2. Let your user win the first few victories quickly
The first few encounters between the user and your product are critical. Keep the account creation light and non-intrusive. Incentivise the first few user actions. The ‘half price deal for your first pizza order’ or ‘Rs 100 cash back on your first purchase’ are common inducements we see. But you don’t really need to bribe the new user, just let the user perform the basic tasks easily without fuss. Such as allowing a guest login, or a quick recharge option. That would linger positively in the user’s mind and his/her confidence will grow with your product.
3. Empower yourself with the right tools
- Auth0 – Provides user authentication and authorization as a plug-in service. Auth0 is available for multiple development stacks and can be set over multi-devices. Alternatively, you can use Facebook or Google based user authentication too.
- LiveChat – Easy to deploy live chat platform. Use it to interact with prospective customers and for providing real-time product support. LiveChat also supports analytics on chat responses.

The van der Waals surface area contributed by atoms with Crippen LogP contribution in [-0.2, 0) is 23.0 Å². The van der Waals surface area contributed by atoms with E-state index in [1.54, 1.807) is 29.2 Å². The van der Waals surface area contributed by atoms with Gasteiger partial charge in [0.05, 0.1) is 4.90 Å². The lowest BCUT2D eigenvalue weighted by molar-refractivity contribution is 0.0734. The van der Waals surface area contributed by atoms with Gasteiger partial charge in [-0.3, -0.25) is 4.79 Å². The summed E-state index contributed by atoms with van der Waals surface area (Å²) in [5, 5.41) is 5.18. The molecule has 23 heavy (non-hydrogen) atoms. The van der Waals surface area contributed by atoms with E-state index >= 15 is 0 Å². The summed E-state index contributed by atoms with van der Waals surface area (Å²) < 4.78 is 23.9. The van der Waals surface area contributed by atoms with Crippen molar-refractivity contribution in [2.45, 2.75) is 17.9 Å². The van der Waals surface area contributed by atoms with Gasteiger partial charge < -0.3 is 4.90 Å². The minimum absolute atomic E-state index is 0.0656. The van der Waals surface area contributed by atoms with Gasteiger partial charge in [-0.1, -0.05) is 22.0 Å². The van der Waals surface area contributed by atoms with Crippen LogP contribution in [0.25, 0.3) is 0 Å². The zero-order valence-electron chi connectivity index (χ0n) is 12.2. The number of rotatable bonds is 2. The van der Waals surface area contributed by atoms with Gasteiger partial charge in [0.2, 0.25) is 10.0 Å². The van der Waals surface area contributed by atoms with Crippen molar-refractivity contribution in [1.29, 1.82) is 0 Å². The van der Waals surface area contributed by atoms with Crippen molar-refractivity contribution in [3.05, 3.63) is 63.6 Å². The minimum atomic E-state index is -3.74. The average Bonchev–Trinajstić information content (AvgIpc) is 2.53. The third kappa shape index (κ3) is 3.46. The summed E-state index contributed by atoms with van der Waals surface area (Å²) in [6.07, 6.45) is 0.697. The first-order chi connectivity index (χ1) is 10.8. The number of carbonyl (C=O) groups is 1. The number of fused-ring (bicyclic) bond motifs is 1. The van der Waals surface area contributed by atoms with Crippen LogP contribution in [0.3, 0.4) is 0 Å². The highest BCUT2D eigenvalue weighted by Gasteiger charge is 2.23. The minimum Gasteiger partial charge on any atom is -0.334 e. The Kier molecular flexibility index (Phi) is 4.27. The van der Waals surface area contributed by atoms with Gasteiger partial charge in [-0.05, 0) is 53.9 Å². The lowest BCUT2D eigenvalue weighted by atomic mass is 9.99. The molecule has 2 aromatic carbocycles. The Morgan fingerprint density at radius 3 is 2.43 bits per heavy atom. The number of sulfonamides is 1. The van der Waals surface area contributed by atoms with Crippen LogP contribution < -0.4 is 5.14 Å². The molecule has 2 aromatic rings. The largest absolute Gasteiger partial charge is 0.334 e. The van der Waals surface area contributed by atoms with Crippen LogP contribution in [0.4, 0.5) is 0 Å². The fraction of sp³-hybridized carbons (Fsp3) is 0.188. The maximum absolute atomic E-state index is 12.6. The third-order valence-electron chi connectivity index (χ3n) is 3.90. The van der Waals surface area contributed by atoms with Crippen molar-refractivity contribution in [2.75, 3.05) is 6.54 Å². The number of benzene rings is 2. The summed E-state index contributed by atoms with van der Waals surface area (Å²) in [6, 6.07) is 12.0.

- Skype – With free video calling, IM and screen shares, you can enhance your customer connect with Skype. Google, FB, WebEx offer alternatives too.
- Apxor – A complete product intelligence tool to study user behaviour and shape your in-app product campaigns to maximise user engagement with the product. Apxor Behavioral Cues is a remarkable feature that uses data collected from user behaviour to empower your decisions, by helping you understand reasons behind user actions. A valuable asset to enrich your user experience through quick product experiments.
- SurveyMonkey – Platform to create offline surveys ranging from simple polls to in-depth market research. Collect crucial customer feedback using the Net Promoter Score (NPS) calculator.
- ZenDesk – Support ticketing software for managing customer service requests.
4. Provide precise, in-context support
Help that is not relevant to a situation is no help at all. Gone are the days when products were delivered with a 100 page help manual. Now, it’s all about giving the right piece of help at the right time without the user explicitly having to search.